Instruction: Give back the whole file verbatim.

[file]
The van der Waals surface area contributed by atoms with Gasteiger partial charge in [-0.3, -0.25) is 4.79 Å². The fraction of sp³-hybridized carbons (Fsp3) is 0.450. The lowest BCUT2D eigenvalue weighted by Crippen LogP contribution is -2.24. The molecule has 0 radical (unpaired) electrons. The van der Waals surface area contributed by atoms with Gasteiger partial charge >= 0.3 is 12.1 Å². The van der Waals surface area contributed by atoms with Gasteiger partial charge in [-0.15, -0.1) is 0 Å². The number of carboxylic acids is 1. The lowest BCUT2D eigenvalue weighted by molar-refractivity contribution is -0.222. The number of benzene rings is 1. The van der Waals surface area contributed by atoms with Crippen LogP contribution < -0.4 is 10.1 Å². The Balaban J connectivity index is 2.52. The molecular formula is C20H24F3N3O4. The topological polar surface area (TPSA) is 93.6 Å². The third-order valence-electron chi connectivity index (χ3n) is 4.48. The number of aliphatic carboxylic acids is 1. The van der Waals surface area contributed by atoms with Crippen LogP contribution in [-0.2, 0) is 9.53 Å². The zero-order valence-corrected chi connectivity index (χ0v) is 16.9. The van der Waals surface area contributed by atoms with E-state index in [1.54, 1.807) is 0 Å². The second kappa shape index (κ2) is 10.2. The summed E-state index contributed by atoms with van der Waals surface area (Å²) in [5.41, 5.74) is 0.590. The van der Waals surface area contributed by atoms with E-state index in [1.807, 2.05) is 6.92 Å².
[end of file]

The van der Waals surface area contributed by atoms with Gasteiger partial charge in [-0.3, -0.25) is 4.79 Å². The fraction of sp³-hybridized carbons (Fsp3) is 0.450. The lowest BCUT2D eigenvalue weighted by Crippen LogP contribution is -2.24. The molecule has 0 radical (unpaired) electrons. The van der Waals surface area contributed by atoms with Gasteiger partial charge >= 0.3 is 12.1 Å². The van der Waals surface area contributed by atoms with Gasteiger partial charge in [-0.15, -0.1) is 0 Å². The number of carboxylic acids is 1. The lowest BCUT2D eigenvalue weighted by molar-refractivity contribution is -0.222. The number of benzene rings is 1. The van der Waals surface area contributed by atoms with Crippen LogP contribution < -0.4 is 10.1 Å². The Balaban J connectivity index is 2.52. The molecular formula is C20H24F3N3O4. The topological polar surface area (TPSA) is 93.6 Å². The third-order valence-electron chi connectivity index (χ3n) is 4.48. The number of aliphatic carboxylic acids is 1. The van der Waals surface area contributed by atoms with Crippen LogP contribution in [-0.2, 0) is 9.53 Å². The zero-order valence-corrected chi connectivity index (χ0v) is 16.9. The van der Waals surface area contributed by atoms with E-state index in [1.54, 1.807) is 0 Å². The second kappa shape index (κ2) is 10.2. The summed E-state index contributed by atoms with van der Waals surface area (Å²) in [5.41, 5.74) is 0.590. The van der Waals surface area contributed by atoms with E-state index in [1.807, 2.05) is 6.92 Å².